This is a post about exercise, sex, and pleasure, but I wouldn’t be writing it if I hadn’t once worked on regulatory policy for trucking. In that former life of mine, my trucking project made me intimately acquainted with the concept of fungibility – the idea that certain goods are equivalent enough that they can be easily exchanged or substituted for other goods.
So anyway, this post is about sex, not trucks, and it’s only barely about exercise. Maybe it’s just that I really never understood the appeal of running (and feel okay with that ever since my brother-in-law told me that injured runners keep his physical therapy practice in the black). But I just can’t get on board with the idea that good sex is comparable to a good run, or to anything else either, though figleaf makes as good a case as possible for their comparability:
My big epiphany this evening, by the way, is that sex feels really, really good but it’s not the only activity, not even the only physical one, that feels that way. And now eight or ten hours after running I’m still feeling a warm endorphin rush. Eight hours after even the best sex and I’m… mostly ready for more sex.
Again, that’s not to say sex isn’t pretty darn nice, and I’m actually a little worried that you’re going to read this and say “he’s saying sex isn’t that great.” But it isgreat. It’s just there’s other stuff that’s really, really great too. And I think, or at least I’m considering, that we overweight sex with so much other significance that we (ironically) feel guilty and/or crazy and/or maybe even “kinky” about admitting there could be anything that could compete with it.
It’s definitely blissful to be in the flow of making music, writing, even teaching – to inhabit that space where I know and feel that everything is right my whole self engaged in something I love and do well.
Meditation. Very dark chocolate. The aroma of lilacs in my back yard.
But I wonder about the wisdom of comparing any of these things. Yes, they’re all embodied experiences that give us a chance to transcend the everyday. But I see no need to claim (as figleaf did in his post’s title) that “there are some things that feel better than sex.” Why rank them? Is it just that those other things can be done on our own, without a partner, whenever we feel moved? Because the only reason for ranking that I can see is the intense pressure to sublimate our libido into other projects, whether that pressure comes from society or from a reluctant/unavailable/nonexistent partner.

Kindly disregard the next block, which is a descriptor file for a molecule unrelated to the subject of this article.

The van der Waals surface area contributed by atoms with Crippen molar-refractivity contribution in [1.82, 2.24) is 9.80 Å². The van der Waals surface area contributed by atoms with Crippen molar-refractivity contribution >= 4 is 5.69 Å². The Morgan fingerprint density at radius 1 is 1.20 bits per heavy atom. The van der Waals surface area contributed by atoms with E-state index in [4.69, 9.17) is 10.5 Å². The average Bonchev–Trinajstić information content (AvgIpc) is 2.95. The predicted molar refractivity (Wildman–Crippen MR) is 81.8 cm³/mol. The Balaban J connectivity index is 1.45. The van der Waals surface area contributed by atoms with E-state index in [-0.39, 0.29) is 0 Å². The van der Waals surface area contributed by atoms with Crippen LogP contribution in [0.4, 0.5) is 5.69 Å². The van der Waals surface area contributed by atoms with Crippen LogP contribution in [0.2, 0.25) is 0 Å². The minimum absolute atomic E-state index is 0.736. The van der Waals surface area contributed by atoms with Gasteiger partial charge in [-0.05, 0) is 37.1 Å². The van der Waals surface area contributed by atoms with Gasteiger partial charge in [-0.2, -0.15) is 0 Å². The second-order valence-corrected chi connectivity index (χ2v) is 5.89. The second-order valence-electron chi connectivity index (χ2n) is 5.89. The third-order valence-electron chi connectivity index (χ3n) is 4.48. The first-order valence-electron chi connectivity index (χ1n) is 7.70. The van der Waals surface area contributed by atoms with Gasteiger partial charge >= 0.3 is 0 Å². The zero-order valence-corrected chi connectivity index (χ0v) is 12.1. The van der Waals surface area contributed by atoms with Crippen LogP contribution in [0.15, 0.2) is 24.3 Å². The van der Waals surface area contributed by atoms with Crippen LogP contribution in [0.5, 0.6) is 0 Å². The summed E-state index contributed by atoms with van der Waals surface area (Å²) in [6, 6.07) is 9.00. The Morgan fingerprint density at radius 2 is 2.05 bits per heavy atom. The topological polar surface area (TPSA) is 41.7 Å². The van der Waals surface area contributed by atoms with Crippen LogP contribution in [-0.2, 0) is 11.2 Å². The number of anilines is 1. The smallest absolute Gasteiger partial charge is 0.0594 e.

Of course, sublimation isn’t the same as fungibility, either, and it never pretended to be. The whole point of sublimation, after all, is to transform libidinal energy into work or other endeavors that society deems more important than sex. Sublimation isn’t the same as repression, and some of it is absolutely necessary. We can’t all spend every day rutting. Freud was right that civilization depends on it. And yet, I can’t help but think there’s no shortage of sublimation, at least among my friends and acquaintances. If anything, we’re shorting ourselves on pleasure.
As for the overloading of sex, I think it’s helpful to distinguish between generally harmful aspects of this and benign or potentially enriching ones. The harmful freighting of sex usually has very little to do with pleasure; it comes into play when, for instance, a woman’s “purity” or experience or looks determine her worth, or a man’s “conquest” determines his status. It’s toxic, as well, to say that sex must *always* be wedded to love. That assumption undergirds abstinence-only sex “education” and leads too many people (women, especially) to feel emotionally bruised when a hookup doesn’t evolve into a relationship.
And yet. We sell sex short if we insist it has nothing to do with love. The potential for deeply connecting with someone – and not just getting off – is a pretty important one. Otherwise we’d all be perfectly content with solo sex. Otherwise couples in sexless marriages would be as happy as any other; but on average, they’re not. Within a relationship, sex helps us stay connected, be more forgiving, find more delight.
Speaking as a woman, I’m also wary of playing down the importance of sex, which is what we do if we treat it as fungible. Much of my time is spent in ordinary activities that give me deep satisfaction – mothering, reading, writing, teaching, discussing – but their rewards are quite different than the pleasures of sex. We’ve spent over 10,000 years subordinating female sexuality to patriarchal imperatives, and only about the past 40 trying to claim it as valuable and autonomous. (Okay, if you count Victoria Woodhull, that bumps it up to 140 years – still a nanosecond in human history.) Calling sex just one pleasure among many not only denies the particularity of sexual pleasure. It also neutralizes the radical potential of unfettering women’s sexuality. And yes, here I might be overloading sex a bit, myself, but I also think it’s true that people can’t be truly free if they’re sexually repressed. Still: women’s sexual pleasure is a feminist issue.
As for endorphins that last eight hours? Well, as cool as that sounds, I’m not likely to experience that for myself. I’m going to stick to my trusty bike riding; no running for me. But I’d say being ready again for sex after eight hours isn’t a bug. It’s a feature.